How to Incorporate LinkedIn Into Your Content Marketing Strategy

Everyone in the marketing universe seems to have a LinkedIn account, but few people actually use it well. Most people simply upload their resumes, and most brands just create a company description and leave the rest blank. LinkedIn has so much more to offer on a professional and company-wide level! Take these steps to add a boost to your LinkedIn content strategy.

Start With a LinkedIn Content Refresh

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Image via Flickr by Antigo Coletivo Mambembe

When was the last time your updated your company’s LinkedIn page? Has it been updated since you launched the page initially? At the very least, you should update your company page annually to match your website copy and to include new products or services.

Instead of writing evergreen copy for your company page, consider talking about where your business is going. Are you expanding? Are you testing a new market? If you’re planning a product launch in fall and have already teased out the concepts to the media, then brag about it in this space. This lets job seekers know that they’re stepping into an exciting chapter in the company’s history and can immediately make a difference when they start.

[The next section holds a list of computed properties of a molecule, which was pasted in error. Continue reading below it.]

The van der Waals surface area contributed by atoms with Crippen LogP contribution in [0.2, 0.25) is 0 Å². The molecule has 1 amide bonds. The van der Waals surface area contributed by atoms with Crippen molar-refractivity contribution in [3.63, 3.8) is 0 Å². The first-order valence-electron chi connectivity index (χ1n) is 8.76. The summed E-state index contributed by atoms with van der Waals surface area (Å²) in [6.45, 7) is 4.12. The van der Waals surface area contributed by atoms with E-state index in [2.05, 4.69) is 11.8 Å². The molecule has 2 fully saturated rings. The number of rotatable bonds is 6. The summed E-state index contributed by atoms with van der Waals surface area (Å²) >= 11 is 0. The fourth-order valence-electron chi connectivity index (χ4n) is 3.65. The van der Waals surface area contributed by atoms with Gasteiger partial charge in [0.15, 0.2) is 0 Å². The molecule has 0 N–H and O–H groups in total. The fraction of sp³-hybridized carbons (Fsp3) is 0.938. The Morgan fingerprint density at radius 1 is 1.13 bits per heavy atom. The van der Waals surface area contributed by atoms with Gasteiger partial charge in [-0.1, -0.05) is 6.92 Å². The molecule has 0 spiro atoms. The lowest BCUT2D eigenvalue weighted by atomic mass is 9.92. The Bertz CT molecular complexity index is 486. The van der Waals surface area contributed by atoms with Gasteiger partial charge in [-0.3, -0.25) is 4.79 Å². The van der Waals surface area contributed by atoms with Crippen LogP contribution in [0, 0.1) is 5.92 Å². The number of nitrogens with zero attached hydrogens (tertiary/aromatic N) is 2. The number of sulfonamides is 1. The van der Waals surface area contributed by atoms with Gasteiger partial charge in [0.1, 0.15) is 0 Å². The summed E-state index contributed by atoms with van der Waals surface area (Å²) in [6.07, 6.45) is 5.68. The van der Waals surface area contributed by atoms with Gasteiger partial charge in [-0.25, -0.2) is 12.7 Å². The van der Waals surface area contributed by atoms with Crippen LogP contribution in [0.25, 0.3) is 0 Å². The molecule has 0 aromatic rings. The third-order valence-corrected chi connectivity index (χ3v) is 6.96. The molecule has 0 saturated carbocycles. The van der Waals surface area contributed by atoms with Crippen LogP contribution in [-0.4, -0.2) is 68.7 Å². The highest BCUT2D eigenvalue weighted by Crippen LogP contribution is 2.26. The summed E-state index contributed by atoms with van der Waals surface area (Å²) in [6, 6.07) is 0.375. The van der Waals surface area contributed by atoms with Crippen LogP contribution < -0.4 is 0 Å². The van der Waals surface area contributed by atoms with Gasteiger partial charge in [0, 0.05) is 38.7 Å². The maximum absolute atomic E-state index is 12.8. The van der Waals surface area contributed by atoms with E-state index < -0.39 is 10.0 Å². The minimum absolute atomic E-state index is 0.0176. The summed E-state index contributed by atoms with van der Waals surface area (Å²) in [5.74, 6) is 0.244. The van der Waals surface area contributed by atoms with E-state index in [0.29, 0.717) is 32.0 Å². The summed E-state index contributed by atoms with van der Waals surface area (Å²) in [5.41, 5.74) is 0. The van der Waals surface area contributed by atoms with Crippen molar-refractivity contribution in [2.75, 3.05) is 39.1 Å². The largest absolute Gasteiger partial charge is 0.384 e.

Get Your Employees Involved in Sharing Content

Make sure your team knows that the company is becoming more involved on LinkedIn, so they can offer their support through likes and shares. Encourage them to share helpful articles with you or comment and engage with the content that your team shares. Employee engagement gets really exciting when job seekers ask questions about your company. The best way for a potential graphic designer to get questions answered is when your design manager jumps in to clear things up.

Remember that your employees are a reflection of your company. Schedule a lunch meeting in the conference room to review tips and best practices for LinkedIn profiles. This gives your team an opportunity to spruce up their pages and makes them ready to become star networkers.

Share More Than Your Blog Content and Job Postings

People aren’t attracted to brands that only talk about themselves. A cardinal sin on Twitter is never sharing content that’s not your own, and the same applies to LinkedIn. Your audience will hide or unfollow you if you only share your blog posts and job postings, instead of creating a hub for industry information.

Most experts recommend following the rule of thirds for shared content. Devote one-third of your content to corporate information, one-third to thought-leadership pieces and insights, and one-third to interpersonal interactions. Try to promote your own content on a 2:1 ratio with others’ content. This can extend to 5:1 if you’re a large company that shares multiple job openings throughout the day in an effort to fill several entry-level positions.

LinkedIn Users Like Visuals, Too